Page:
Christopher Booker’s book The Seven Basic Plots: Why We Tell Stories outlines seven plots. One of these seven is ‘Tragedy.’ Opposite of ‘Overcoming the Monster,’ the hero does not reach his goal. The inner conflict is not solved. The story ends unhappily.
To begin with, the hero is part of a community. He has connections and relationships. This may be friendships, family, or marriage. A fatal flaw in the hero’s nature causes good intentions to fail. The hero breaks the bonds of loyalty with others. He makes a great mistake. Step by step the hero is separated from others. When the hero becomes aware of the mistake, his life is basically destroyed. This results in a fall of a good character. The final result is frequently death.
The plots of Booker’s ‘Tragedy’ are similar to classic Greek, Roman, and Shakespearean tragedies.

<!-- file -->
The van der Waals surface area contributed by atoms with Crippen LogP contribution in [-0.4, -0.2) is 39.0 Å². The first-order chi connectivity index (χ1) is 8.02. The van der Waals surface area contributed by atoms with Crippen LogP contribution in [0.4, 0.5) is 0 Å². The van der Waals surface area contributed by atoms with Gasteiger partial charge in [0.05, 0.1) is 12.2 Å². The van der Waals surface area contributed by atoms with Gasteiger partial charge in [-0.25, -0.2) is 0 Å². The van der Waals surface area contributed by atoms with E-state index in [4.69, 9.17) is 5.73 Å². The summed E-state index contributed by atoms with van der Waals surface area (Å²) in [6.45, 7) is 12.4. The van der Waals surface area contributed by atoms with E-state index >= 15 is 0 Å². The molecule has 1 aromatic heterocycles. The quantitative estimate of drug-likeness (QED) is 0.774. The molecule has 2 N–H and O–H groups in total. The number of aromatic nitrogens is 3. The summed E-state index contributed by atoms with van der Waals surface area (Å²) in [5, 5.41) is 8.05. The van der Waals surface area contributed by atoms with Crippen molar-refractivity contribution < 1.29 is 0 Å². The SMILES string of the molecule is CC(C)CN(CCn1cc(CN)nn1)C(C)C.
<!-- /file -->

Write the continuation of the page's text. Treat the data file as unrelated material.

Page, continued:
All of Booker’s Plots
This video provides a short overview of each of the seven story plots. After the first minute and a half, Lego scenes illustrate each plot type. Be ready to pause the film after each short scene for discussion.
The Greek Tragedy
Many Greek, Roman, and Shakespearean tragedies aren’t appropriate for upper elementary students. The story of “Ajax” by Sophocles can be shown in class. This illustrated version, created by a high school student, is excellent. The summary of the story goes into enough detail for students to complete the ‘Tragedy Outline’ assignment found in the printable.
- Many of Shakespeare’s plays
- Anthony and Cleopatra
- Julius Caesar
- King Lear
- Romeo and Juliet
- Bonnie and Clyde
- The Great Gatsby
- John Dillinger
- West Side Story
- Peter Parker ‘Spiderman’ and Gwen Stacy
- Breaking Bad (television series)
Students create a staggered flip organizer that explains Booker’s plot “Tragedy.” The organizer also contains a page for students to list examples from literature or pop culture. Next students answer a ‘Digging Deeper” question. For this lesson, the question asks students about reason readers enjoy tragedies. Finally three outline pages provide practice.